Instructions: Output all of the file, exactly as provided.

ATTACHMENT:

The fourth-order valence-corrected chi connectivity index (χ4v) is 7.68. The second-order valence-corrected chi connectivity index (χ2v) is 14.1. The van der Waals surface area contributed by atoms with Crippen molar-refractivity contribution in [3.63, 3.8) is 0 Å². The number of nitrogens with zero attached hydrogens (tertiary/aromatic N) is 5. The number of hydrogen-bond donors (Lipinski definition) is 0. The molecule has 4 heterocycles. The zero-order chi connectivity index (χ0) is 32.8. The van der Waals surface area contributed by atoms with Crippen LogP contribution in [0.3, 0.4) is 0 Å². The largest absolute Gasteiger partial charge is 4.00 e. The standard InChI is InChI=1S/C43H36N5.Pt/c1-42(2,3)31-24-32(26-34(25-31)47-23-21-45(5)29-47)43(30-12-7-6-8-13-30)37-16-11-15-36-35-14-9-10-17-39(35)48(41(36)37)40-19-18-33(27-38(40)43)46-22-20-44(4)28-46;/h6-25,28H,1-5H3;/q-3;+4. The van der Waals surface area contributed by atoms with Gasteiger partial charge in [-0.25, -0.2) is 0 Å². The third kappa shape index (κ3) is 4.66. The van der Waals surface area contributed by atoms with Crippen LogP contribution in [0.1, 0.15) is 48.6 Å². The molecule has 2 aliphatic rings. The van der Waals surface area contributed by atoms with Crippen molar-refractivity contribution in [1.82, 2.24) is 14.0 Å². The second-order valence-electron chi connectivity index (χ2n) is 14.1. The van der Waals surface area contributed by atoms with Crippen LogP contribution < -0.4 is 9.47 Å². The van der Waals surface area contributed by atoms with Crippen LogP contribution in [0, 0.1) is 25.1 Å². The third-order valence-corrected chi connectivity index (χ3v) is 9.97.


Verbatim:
The fourth-order valence-corrected chi connectivity index (χ4v) is 7.68. The second-order valence-corrected chi connectivity index (χ2v) is 14.1. The van der Waals surface area contributed by atoms with Crippen molar-refractivity contribution in [3.63, 3.8) is 0 Å². The number of nitrogens with zero attached hydrogens (tertiary/aromatic N) is 5. The number of hydrogen-bond donors (Lipinski definition) is 0. The molecule has 4 heterocycles. The zero-order chi connectivity index (χ0) is 32.8. The van der Waals surface area contributed by atoms with Crippen LogP contribution in [0.3, 0.4) is 0 Å². The largest absolute Gasteiger partial charge is 4.00 e. The standard InChI is InChI=1S/C43H36N5.Pt/c1-42(2,3)31-24-32(26-34(25-31)47-23-21-45(5)29-47)43(30-12-7-6-8-13-30)37-16-11-15-36-35-14-9-10-17-39(35)48(41(36)37)40-19-18-33(27-38(40)43)46-22-20-44(4)28-46;/h6-25,28H,1-5H3;/q-3;+4. The van der Waals surface area contributed by atoms with Gasteiger partial charge in [-0.25, -0.2) is 0 Å². The third kappa shape index (κ3) is 4.66. The van der Waals surface area contributed by atoms with Crippen LogP contribution in [0.1, 0.15) is 48.6 Å². The molecule has 2 aliphatic rings. The van der Waals surface area contributed by atoms with Crippen molar-refractivity contribution in [1.82, 2.24) is 14.0 Å². The second-order valence-electron chi connectivity index (χ2n) is 14.1. The van der Waals surface area contributed by atoms with Crippen LogP contribution < -0.4 is 9.47 Å². The van der Waals surface area contributed by atoms with Crippen LogP contribution in [0, 0.1) is 25.1 Å². The third-order valence-corrected chi connectivity index (χ3v) is 9.97.